October 03, 2010

Birthday noms: Art's Cafe and Patisserie Valerie

Hello foodies, Maz here. Yes, I am aware it's been a while; I've been away (metaphorically, not actually (apart from, like, one week in Tenerife)) to graduate and sort my life out a bit.

While the life sorting hasn't really happened, I have had a birthday! Happy twenty-twoth to me. To celebrate, G, the lovely bearded soul he is, took me for a day out of culinary pleasures, which I will more than happily document for you here.

Firstly, we went to Art's Cafe. This is a fairly well-kept secret tucked away on Call Lane and, while the interior is a little dark, it adds to the snug feeling and keeps the tables from feeling cramped. In the evening it would be "moodily lit" and gorgeous. In fact, the meticulous care that went into the production of G's coke float and the presentation of our meals made us both feel pretty frickin' special; it was certainly above and beyond the service from an establishment that calls itself a cafe.

We had a "plate" each - mine was the fish plate and G's was the Yorkshire plate. His had a slab of homemade pork pie, the creamiest Wensleydale this side of, well, Wensleydale and a wonderful apple and celeriac coleslaw that put the tang back into the cheese. I'm a sucker for crayfish and lemon, and my ramekin-full felt like it would never end. This was in contrast to the haddock fishcake which I wolfed down in a couple of bites it was that good, which of course induced immediate regret and meant the smoked mackerel pate (which was just as intense) lasted half an hour on the hugest slice of dough bread ever. My God, there is nothing bad to say about this place. Just don't all go, let's keep it a bit secret (although, being well-known wouldn't stop it from being hella tasty...)

At this point it had started raining, so by the time we took shelter in Patisserie Valerie about half of Leeds had had the same idea. It also meant that some of the cakes we maybe would have liked (ahem, TOFFEE ECLAIR) were sold out, but it turned out that was a testament to the quality of the produce. We shared individual portions of strawberry gateau, mixed fruit tart and pecan tart and the intensity of flavours, the freshness of the ingredients and the little presentational details set them far above any other cake in any shop in Leeds. Especially the strawberry gateau was light and fragrant; the strawberries, while chilled, still remained juicy and their flavour stayed on my tongue like rosewater.

Click here to have a nosey at ALL THE CAKES. Mmm.

This was my first experience of a cake shop (apart from the wonderful Sunshine Bakery - thankyou Culture Vulture), but doesn't mean it any less deserves that title of my new Patisserie of Dreams. It was a wonderful birthday day out, and the second of two establishments I would evangelise about quite happily to any unsuspecting passers-by. Art's Cafe and Patisserie Valerie are genuinely two of my favourites out of all the places I've had the pleasure of reviewing so far. More than worth the money, fabulous service and a great eating experience in both establishments, where in both places we really felt like valued customers.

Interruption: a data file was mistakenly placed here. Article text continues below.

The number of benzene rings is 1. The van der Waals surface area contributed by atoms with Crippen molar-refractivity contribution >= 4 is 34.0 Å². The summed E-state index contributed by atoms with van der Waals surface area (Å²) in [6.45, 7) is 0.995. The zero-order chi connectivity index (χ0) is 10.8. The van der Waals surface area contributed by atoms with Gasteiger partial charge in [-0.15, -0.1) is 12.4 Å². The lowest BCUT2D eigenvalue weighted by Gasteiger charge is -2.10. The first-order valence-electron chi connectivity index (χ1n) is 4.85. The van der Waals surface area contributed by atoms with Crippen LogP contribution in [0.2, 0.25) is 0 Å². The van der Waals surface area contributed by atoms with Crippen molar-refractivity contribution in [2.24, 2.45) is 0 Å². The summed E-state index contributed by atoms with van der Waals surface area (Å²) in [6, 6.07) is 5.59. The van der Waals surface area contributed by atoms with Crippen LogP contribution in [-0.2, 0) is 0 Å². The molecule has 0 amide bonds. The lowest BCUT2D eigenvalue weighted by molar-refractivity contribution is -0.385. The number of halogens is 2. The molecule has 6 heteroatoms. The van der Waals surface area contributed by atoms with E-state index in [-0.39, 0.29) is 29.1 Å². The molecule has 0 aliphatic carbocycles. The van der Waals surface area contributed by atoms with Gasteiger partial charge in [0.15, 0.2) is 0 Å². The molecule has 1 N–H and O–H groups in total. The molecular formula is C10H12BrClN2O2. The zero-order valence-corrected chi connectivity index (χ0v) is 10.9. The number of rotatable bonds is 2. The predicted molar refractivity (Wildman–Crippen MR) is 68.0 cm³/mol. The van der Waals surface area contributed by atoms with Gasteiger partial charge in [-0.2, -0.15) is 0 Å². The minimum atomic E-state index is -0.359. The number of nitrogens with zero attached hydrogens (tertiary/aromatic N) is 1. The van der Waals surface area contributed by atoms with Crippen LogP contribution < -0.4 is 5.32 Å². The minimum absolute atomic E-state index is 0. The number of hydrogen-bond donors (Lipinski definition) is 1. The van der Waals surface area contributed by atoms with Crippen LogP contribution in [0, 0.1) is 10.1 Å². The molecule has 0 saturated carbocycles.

Art's Cafe
42 Call Lane
0113 243 8243

Patisserie Valerie
50A Albion Street
0113 242 4739

September 15, 2010

Linguine All' Espagnola

Again, apologies must come for not updating this more in recent weeks - now that the kitchen's finished I am able to cook again, but I hardly seem to be making incredibly exciting food worth writing up. In any case, enjoy this pasta dish I whipped up the other day. My pidgin Italian probably doesn't make any sense, but that's just the way I roll. The dish takes its cue from the classic All' Arrabiatta sauce, so I just bastardised it for my own ends. I'd like to think I picked this meal up during the few times I've been to Spain (and subsequently fallen in love with the country and its cooking) but most of the time I was there I was too pissed on Sangria to cook. Oh well.

Serves 2

200-250g Linguine
2 Medium Onions
4 Cloves Garlic
2 inches chorizo
1 tsp Dried Thyme
2 tbsp Tomato Puree
2 Chillies (optional)
2 Egg yolks

Set a large pan of salted water on to boil for the pasta, and cook until al dente according to packet instructions. When draining the pasta, reserve a mug of the starchy water, and add to the pasta again once it's fully drained - this stops the pasta from sticking in the saucepan and helps the sauce to coat it. While the pasta boils, prepare the topping. Dice the chorizo as finely as possible and fry gently in a little olive oil for a few minutes. Finely slice the onion and add to the frying pan once the chorizo's starting to release its fat. Keep frying on a low heat, finely chop the garlic and chillies and add to the pan as well, along with the thyme and tomato puree. When everything's all nice and soft and orange, stir it into the pasta, and serve. While it's still hot, place an egg yolk on top of each serving, and beat it in with your fork. Season generously with black pepper, and enjoy.